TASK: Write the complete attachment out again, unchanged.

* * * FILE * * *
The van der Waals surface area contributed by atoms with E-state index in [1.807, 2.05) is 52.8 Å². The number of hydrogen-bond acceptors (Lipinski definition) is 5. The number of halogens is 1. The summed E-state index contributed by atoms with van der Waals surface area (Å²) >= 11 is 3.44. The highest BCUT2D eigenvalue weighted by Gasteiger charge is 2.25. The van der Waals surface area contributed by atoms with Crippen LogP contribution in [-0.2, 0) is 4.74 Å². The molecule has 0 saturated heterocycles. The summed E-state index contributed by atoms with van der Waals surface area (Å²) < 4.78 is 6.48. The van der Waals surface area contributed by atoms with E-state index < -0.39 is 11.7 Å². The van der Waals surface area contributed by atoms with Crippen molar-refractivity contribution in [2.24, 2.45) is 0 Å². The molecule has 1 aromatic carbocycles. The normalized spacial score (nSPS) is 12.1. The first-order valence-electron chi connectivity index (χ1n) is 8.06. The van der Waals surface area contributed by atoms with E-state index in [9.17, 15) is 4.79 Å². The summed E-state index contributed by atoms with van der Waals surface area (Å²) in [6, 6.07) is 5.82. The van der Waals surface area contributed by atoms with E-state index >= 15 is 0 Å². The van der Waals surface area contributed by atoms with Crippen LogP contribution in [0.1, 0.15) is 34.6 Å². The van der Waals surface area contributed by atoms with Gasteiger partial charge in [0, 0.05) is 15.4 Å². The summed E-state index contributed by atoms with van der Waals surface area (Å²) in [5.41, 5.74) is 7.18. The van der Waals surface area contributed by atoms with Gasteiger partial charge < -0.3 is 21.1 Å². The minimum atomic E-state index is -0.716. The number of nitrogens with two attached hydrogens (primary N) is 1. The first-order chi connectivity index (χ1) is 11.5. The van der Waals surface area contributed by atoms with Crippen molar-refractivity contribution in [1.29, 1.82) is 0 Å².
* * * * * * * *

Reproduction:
The van der Waals surface area contributed by atoms with E-state index in [1.807, 2.05) is 52.8 Å². The number of hydrogen-bond acceptors (Lipinski definition) is 5. The number of halogens is 1. The summed E-state index contributed by atoms with van der Waals surface area (Å²) >= 11 is 3.44. The highest BCUT2D eigenvalue weighted by Gasteiger charge is 2.25. The van der Waals surface area contributed by atoms with Crippen LogP contribution in [-0.2, 0) is 4.74 Å². The molecule has 0 saturated heterocycles. The summed E-state index contributed by atoms with van der Waals surface area (Å²) < 4.78 is 6.48. The van der Waals surface area contributed by atoms with E-state index < -0.39 is 11.7 Å². The van der Waals surface area contributed by atoms with Crippen molar-refractivity contribution in [2.24, 2.45) is 0 Å². The molecule has 1 aromatic carbocycles. The normalized spacial score (nSPS) is 12.1. The first-order valence-electron chi connectivity index (χ1n) is 8.06. The van der Waals surface area contributed by atoms with E-state index in [9.17, 15) is 4.79 Å². The summed E-state index contributed by atoms with van der Waals surface area (Å²) in [6, 6.07) is 5.82. The van der Waals surface area contributed by atoms with E-state index >= 15 is 0 Å². The van der Waals surface area contributed by atoms with Crippen LogP contribution in [0.1, 0.15) is 34.6 Å². The van der Waals surface area contributed by atoms with Gasteiger partial charge in [0, 0.05) is 15.4 Å². The summed E-state index contributed by atoms with van der Waals surface area (Å²) in [5.41, 5.74) is 7.18. The van der Waals surface area contributed by atoms with Gasteiger partial charge < -0.3 is 21.1 Å². The minimum atomic E-state index is -0.716. The number of nitrogens with two attached hydrogens (primary N) is 1. The first-order chi connectivity index (χ1) is 11.5. The van der Waals surface area contributed by atoms with Crippen molar-refractivity contribution in [1.29, 1.82) is 0 Å².